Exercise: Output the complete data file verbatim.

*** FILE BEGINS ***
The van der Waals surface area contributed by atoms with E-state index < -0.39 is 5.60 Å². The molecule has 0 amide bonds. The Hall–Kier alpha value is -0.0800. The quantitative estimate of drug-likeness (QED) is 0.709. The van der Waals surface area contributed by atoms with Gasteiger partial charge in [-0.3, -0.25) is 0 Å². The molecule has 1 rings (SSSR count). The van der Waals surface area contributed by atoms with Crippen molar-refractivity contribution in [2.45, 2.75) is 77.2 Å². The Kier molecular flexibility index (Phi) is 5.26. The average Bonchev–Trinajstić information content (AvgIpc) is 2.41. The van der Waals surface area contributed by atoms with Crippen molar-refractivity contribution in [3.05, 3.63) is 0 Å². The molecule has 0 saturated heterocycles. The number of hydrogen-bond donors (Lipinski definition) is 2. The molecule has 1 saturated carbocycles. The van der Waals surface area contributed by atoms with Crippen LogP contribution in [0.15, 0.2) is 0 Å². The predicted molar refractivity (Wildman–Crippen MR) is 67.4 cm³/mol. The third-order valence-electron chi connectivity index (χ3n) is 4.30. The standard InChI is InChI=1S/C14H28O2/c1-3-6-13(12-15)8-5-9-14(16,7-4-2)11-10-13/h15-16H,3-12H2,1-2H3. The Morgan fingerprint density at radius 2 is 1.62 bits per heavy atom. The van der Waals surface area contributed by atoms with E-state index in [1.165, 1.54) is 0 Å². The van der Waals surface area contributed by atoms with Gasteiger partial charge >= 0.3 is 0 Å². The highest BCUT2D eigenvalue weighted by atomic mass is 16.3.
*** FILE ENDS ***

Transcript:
The van der Waals surface area contributed by atoms with E-state index < -0.39 is 5.60 Å². The molecule has 0 amide bonds. The Hall–Kier alpha value is -0.0800. The quantitative estimate of drug-likeness (QED) is 0.709. The van der Waals surface area contributed by atoms with Gasteiger partial charge in [-0.3, -0.25) is 0 Å². The molecule has 1 rings (SSSR count). The van der Waals surface area contributed by atoms with Crippen molar-refractivity contribution in [2.45, 2.75) is 77.2 Å². The Kier molecular flexibility index (Phi) is 5.26. The average Bonchev–Trinajstić information content (AvgIpc) is 2.41. The van der Waals surface area contributed by atoms with Crippen molar-refractivity contribution in [3.05, 3.63) is 0 Å². The molecule has 0 saturated heterocycles. The number of hydrogen-bond donors (Lipinski definition) is 2. The molecule has 1 saturated carbocycles. The van der Waals surface area contributed by atoms with Crippen LogP contribution in [0.15, 0.2) is 0 Å². The predicted molar refractivity (Wildman–Crippen MR) is 67.4 cm³/mol. The third-order valence-electron chi connectivity index (χ3n) is 4.30. The standard InChI is InChI=1S/C14H28O2/c1-3-6-13(12-15)8-5-9-14(16,7-4-2)11-10-13/h15-16H,3-12H2,1-2H3. The Morgan fingerprint density at radius 2 is 1.62 bits per heavy atom. The van der Waals surface area contributed by atoms with E-state index in [1.165, 1.54) is 0 Å². The van der Waals surface area contributed by atoms with Gasteiger partial charge >= 0.3 is 0 Å². The highest BCUT2D eigenvalue weighted by atomic mass is 16.3.